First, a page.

The School That Caught the Hiccups
A strange outbreak of mass psychogenic illness in Massachusetts
Posted Jun 27, 2016
During the fall of 2012, something odd began happening at two high schools in northeastern Massachusetts. At least two dozen students began to exhibit mysterious hiccuping sounds. By early 2013, the symptoms had died down at North Shore Technical School in Middleton, but at its sister school – Essex Aggie in nearby Danvers –18 girls were suffering from the bizarre ailment. A survey of students’ symptoms as collected by parents, includes such descriptions as: “Starts as a regular hiccup and then turns into a high pitched yelp,” “Loud, piercing hiccups,” and “Sounds like an exaggerated hiccup.” The State Health Department conducted extensive tests of the school grounds and found air and water samples within normal limits, as were tests for toxic substances that could cause neurological problems, such as mercury.
So what caused this baffling outbreak? A study of nine of the students’ medical records, considered and eliminated every possible cause but one: mass hysteria. Its more common scientific names are mass psychogenic illness or conversion disorder. The condition involves the converting of psychological distress into physical symptoms. A survey of mass hysteria outbreaks throughout history reveals that they most commonly occur in schools and involve adolescent girls. While no trigger was ever identified in Massachusetts, it was almost certainly some type of stress.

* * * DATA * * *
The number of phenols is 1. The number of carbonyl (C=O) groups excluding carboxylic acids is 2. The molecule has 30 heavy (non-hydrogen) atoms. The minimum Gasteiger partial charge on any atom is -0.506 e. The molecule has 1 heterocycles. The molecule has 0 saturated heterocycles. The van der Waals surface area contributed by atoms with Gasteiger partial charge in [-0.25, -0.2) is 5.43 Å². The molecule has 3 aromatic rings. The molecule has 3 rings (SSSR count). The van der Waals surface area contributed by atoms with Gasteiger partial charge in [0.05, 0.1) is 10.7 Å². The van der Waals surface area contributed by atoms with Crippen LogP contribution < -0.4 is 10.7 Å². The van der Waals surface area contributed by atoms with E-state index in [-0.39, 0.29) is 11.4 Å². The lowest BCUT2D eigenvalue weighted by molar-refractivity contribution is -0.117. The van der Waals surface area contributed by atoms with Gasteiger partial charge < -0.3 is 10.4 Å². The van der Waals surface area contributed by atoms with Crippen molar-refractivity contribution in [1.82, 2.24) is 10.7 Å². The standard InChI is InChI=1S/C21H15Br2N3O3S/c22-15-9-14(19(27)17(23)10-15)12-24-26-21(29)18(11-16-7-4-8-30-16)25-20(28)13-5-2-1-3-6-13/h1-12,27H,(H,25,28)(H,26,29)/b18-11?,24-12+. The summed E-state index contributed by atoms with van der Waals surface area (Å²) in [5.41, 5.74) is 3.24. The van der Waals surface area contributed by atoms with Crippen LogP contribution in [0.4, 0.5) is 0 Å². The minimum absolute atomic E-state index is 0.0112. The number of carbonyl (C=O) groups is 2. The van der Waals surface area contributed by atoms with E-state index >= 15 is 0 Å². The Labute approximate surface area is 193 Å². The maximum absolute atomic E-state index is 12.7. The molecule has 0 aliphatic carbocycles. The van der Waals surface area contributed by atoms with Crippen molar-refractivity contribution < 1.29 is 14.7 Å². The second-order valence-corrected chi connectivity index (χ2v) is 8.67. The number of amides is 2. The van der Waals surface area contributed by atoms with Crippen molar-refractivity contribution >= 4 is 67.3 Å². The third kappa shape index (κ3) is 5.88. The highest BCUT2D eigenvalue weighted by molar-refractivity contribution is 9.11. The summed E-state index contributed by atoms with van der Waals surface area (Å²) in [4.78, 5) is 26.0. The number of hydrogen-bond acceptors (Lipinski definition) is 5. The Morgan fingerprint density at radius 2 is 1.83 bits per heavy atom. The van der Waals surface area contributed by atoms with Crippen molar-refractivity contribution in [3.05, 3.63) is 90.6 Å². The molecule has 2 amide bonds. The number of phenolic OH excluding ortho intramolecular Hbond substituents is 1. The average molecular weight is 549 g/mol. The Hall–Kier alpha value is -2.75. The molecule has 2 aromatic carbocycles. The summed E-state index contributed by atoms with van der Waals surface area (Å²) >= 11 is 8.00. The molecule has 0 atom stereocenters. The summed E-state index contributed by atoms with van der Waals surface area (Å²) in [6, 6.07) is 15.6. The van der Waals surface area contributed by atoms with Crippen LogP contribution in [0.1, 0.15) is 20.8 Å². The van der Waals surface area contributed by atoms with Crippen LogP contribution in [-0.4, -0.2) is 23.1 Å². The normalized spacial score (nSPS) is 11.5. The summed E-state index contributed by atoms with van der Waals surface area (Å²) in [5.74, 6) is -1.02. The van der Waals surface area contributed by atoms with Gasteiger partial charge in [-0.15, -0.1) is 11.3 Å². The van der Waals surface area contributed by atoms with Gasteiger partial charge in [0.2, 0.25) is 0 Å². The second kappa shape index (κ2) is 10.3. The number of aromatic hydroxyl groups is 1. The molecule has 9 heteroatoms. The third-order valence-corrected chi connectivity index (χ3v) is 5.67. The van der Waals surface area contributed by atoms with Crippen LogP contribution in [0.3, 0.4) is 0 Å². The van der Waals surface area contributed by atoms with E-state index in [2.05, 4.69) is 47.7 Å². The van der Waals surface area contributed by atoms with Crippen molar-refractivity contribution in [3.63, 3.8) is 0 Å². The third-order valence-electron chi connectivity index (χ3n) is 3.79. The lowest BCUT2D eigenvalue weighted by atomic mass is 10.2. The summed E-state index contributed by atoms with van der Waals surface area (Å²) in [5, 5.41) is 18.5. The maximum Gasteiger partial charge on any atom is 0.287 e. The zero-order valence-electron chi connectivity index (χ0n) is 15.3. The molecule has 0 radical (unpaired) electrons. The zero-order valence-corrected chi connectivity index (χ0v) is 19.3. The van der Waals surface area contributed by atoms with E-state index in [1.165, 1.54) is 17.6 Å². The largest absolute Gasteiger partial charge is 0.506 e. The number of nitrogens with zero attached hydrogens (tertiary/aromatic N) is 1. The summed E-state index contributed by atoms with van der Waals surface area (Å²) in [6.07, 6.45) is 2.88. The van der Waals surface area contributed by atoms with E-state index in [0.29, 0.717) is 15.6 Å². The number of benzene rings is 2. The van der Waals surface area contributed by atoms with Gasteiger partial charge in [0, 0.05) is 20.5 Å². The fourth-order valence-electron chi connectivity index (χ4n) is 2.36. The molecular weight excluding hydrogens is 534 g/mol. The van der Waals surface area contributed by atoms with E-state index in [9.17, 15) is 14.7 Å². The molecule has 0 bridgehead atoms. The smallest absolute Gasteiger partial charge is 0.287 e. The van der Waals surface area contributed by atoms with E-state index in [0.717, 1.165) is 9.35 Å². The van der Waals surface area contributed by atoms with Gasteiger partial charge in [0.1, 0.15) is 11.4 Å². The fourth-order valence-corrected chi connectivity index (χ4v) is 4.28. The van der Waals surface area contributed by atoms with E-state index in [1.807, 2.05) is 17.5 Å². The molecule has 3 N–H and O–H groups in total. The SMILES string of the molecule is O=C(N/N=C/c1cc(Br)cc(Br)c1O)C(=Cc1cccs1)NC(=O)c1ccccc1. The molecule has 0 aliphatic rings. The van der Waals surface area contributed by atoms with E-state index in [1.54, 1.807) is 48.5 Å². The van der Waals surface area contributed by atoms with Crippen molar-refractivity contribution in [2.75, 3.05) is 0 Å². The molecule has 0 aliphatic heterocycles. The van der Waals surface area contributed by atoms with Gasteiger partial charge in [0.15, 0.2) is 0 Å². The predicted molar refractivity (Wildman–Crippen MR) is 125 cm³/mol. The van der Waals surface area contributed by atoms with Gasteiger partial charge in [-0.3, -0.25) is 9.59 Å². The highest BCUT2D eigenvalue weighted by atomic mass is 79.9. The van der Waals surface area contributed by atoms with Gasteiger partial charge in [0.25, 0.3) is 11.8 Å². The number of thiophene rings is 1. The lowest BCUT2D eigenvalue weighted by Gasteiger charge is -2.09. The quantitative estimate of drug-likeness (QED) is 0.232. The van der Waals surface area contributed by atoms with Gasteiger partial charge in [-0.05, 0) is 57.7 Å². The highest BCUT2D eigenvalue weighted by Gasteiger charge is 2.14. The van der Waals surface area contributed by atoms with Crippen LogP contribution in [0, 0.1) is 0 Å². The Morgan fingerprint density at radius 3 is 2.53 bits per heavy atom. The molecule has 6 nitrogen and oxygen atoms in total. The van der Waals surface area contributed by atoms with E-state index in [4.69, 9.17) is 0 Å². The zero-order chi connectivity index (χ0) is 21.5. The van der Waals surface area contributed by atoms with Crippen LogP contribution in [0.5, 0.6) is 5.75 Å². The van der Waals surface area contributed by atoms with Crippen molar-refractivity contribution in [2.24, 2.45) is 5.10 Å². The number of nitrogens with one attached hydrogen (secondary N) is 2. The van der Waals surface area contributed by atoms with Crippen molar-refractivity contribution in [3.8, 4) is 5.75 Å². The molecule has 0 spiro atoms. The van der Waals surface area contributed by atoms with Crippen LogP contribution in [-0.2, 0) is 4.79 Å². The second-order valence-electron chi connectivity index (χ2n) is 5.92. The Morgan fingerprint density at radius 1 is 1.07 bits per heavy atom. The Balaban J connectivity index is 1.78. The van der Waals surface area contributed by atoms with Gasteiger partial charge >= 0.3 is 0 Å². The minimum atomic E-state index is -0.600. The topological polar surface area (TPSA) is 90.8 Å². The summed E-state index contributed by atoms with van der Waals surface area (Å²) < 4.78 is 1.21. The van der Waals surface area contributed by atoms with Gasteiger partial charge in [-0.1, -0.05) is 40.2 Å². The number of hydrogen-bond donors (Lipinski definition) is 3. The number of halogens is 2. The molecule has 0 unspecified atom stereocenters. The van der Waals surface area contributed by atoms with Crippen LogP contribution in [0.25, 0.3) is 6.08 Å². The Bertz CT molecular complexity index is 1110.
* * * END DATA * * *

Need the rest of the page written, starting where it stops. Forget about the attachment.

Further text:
While the Health Department used the word ‘hiccups’ to describe the outbreak, the students were not experiencing hiccups, but what neurologists refer to as vocal tics. In this instance, most of those affected had chronic vocal tics, which is defined as lasting over a year. This rare condition primarily affects young boys. It is extremely unusual to have an outbreak in 18 teenage girls at the same school within a relatively short time span. The odds of this happening are astronomical. In fact, there is only one similar case in American history: the outbreak at LeRoy High School in Western New York during 2011-12, where over a dozen girls and one boy were affected by vocal tics. Tests of the school and the surrounding area, also proved negative, including air, water, and soil samples. Neurologists treating the girls concluded that their symptoms were spread by social media: Youtube, Facebook, Twitter. As the students in Massachusetts were never interviewed as part of a formal study, we are left to speculate as to the trigger, but given the eerie similarities between the two cases, it would not be surprising to find that social media also played a role. Exactly how it works, is unknown, but it appears to amplify existing tensions and stresses that are so common in adolescent schoolchildren.
The only way to better understand these and other outbreaks of psychogenic illness, is to study them in greater depth, but unfortunately, this is not happening. In the LeRoy outbreak, the New York State Health Department had initially refused to release the diagnosis of mass hysteria for several months until January 2012. In Massachusetts, the Health Department’s medical records review that had eliminated every possible cause but mass hysteria, was never released to the public and never appeared in the Health Department’s final report on the outbreak which was released on November 20, 2014. In fact, nowhere in the report did it even mention the words “mass psychogenic illness.” The likely reason for this is the stigma that is often attached to the diagnosis of mass hysteria, even though the leading authority on the subject, British psychiatrist Simon Wessely, is fond of noting that it is not a disorder but a stress response. Those wishing to learn more on the Massachusetts outbreak, can read my study in May 2016 issue of the Journal of the Royal Society of Medicine. It is based on over one thousand Freedom of Information documents. If the history of science teaches us anything, it is that transparency in dealing with public health matters, is always the best policy.